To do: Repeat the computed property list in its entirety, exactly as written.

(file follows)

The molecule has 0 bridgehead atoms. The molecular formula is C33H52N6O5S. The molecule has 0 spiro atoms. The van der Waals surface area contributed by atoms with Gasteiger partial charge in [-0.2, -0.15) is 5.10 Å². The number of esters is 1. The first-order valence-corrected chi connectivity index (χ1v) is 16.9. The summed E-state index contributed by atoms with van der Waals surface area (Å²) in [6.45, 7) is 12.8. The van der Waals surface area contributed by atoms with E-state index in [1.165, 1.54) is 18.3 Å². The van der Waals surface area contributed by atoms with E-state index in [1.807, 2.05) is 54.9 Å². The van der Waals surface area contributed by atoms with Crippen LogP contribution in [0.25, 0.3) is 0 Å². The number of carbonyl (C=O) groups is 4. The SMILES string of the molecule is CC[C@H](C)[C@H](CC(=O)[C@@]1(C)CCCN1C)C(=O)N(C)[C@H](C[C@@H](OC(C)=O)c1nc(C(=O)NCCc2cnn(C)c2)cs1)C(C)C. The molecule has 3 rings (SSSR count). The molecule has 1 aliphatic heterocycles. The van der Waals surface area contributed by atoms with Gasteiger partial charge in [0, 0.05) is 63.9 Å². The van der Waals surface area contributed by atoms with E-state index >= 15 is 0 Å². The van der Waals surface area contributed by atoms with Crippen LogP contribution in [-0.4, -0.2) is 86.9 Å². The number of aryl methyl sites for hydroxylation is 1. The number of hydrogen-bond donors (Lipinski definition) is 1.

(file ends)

The molecule has 0 bridgehead atoms. The molecular formula is C33H52N6O5S. The molecule has 0 spiro atoms. The van der Waals surface area contributed by atoms with Gasteiger partial charge in [-0.2, -0.15) is 5.10 Å². The number of esters is 1. The first-order valence-corrected chi connectivity index (χ1v) is 16.9. The summed E-state index contributed by atoms with van der Waals surface area (Å²) in [6.45, 7) is 12.8. The van der Waals surface area contributed by atoms with E-state index in [1.165, 1.54) is 18.3 Å². The van der Waals surface area contributed by atoms with E-state index in [1.807, 2.05) is 54.9 Å². The van der Waals surface area contributed by atoms with Crippen LogP contribution in [0.25, 0.3) is 0 Å². The number of carbonyl (C=O) groups is 4. The SMILES string of the molecule is CC[C@H](C)[C@H](CC(=O)[C@@]1(C)CCCN1C)C(=O)N(C)[C@H](C[C@@H](OC(C)=O)c1nc(C(=O)NCCc2cnn(C)c2)cs1)C(C)C. The molecule has 3 rings (SSSR count). The molecule has 1 aliphatic heterocycles. The van der Waals surface area contributed by atoms with Gasteiger partial charge in [0, 0.05) is 63.9 Å². The van der Waals surface area contributed by atoms with E-state index >= 15 is 0 Å². The van der Waals surface area contributed by atoms with Crippen LogP contribution in [-0.4, -0.2) is 86.9 Å². The number of aryl methyl sites for hydroxylation is 1. The number of hydrogen-bond donors (Lipinski definition) is 1.